2. Those who adopt this libertarian positions are simply ideologues. Government is bad so it can’t do any good, case closed. I prefer to let the evidence speak. And the evidence tells me that single-payer healthcare gets you the best all round result of universal coverage and efficiency (health outcomes by cost). Given the record of the so-called communist countries in the 20th century, I’m also fully aware of the evidence that suggests that governments do an appalling job running many businesses. So instead of screaming “socialism” like an ideologue, it would be better to actually peruse the evidence.

  3. Huh?

    MM, did you even read the piece, or did you paste in some boilerplate? Topic is not whether single payer is better or not, but rather whether it is a greater injustice if someone doesn’t have the ability to pay for something they want, versus they are actively denied something they want because it has been determined that it doesn’t fit cost benefit analysis.

    Nor is McArdle making the question up — the question arises based on her ongoing debates with several thoughtful progressive bloggers who are themselves in favor of health care reform. If you’d like to follow that laudable example by engaging in rational discussion, do feel free.

  4. If you want to get pissy, Darwin, that’s your prerogative. But you should recall that McArdle is a libertarian, which means she holds (as a matter of ideology) positions about the relative roles of the free market and the government that do not gel with Catholic social teaching. Engage her all you wish, but let’s not beat around the bush here.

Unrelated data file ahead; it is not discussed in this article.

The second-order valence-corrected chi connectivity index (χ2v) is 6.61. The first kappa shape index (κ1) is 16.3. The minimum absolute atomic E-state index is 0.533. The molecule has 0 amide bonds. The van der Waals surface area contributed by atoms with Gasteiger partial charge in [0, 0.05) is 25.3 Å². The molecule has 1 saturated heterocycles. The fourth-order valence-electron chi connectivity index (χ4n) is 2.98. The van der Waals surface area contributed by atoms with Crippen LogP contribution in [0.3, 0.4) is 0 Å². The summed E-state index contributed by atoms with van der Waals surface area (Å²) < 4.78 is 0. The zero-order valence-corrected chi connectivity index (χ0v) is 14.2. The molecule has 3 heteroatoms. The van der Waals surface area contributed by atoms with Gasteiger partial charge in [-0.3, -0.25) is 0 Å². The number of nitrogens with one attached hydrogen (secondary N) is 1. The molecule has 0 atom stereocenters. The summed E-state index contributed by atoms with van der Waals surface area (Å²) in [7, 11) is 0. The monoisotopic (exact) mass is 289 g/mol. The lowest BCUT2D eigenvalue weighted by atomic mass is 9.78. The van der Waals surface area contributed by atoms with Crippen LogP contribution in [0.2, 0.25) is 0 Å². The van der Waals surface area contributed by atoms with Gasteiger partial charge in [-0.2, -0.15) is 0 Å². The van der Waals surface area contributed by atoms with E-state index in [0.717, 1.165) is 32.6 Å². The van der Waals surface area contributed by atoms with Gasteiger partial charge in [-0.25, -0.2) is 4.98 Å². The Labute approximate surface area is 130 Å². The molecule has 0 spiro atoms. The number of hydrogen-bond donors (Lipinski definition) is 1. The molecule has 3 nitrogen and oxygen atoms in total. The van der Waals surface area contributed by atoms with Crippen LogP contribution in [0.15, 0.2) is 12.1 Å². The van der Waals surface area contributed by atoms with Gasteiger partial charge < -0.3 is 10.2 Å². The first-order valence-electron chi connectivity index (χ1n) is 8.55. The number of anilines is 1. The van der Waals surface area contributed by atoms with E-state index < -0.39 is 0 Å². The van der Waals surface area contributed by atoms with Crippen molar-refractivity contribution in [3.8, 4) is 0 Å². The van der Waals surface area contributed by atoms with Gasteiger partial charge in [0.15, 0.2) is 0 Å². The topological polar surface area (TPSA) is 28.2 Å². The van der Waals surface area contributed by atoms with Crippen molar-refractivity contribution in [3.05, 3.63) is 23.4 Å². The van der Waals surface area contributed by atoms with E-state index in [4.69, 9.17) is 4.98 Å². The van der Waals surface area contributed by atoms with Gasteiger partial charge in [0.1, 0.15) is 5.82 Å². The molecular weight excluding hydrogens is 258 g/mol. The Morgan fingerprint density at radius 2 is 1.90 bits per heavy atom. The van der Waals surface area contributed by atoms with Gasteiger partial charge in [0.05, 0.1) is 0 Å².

She talks about a government bureacracy making a healthcare decision to deny treatment. She fails to note that this is what the current US private system does as a matter of course (especially those who are not protected by the meager protections of the employer insurance system). It’s the ideology, stupid.

  5. It would be nice, MM, if you gave Ms. McArdle and/or Darwin the courtesy of reading the post before saying stuff like “X is a libertarian, and libertarians are idealogues who reject Catholic Social Teaching; ergo, I don’t need to respond to anything they write.”

    If, as your rantings writings suggest, you cannot appreciate the idea that people have good faith differences of opinion about how to best achieve the common good – and that these differences of opinion can be based on legitimate moral intuitions – then there is little reason to take your arguments from ignorance seriously. Thus far, you haven’t even commented on the subject of the post, or even written anything that suggests an awareness of what the post was about.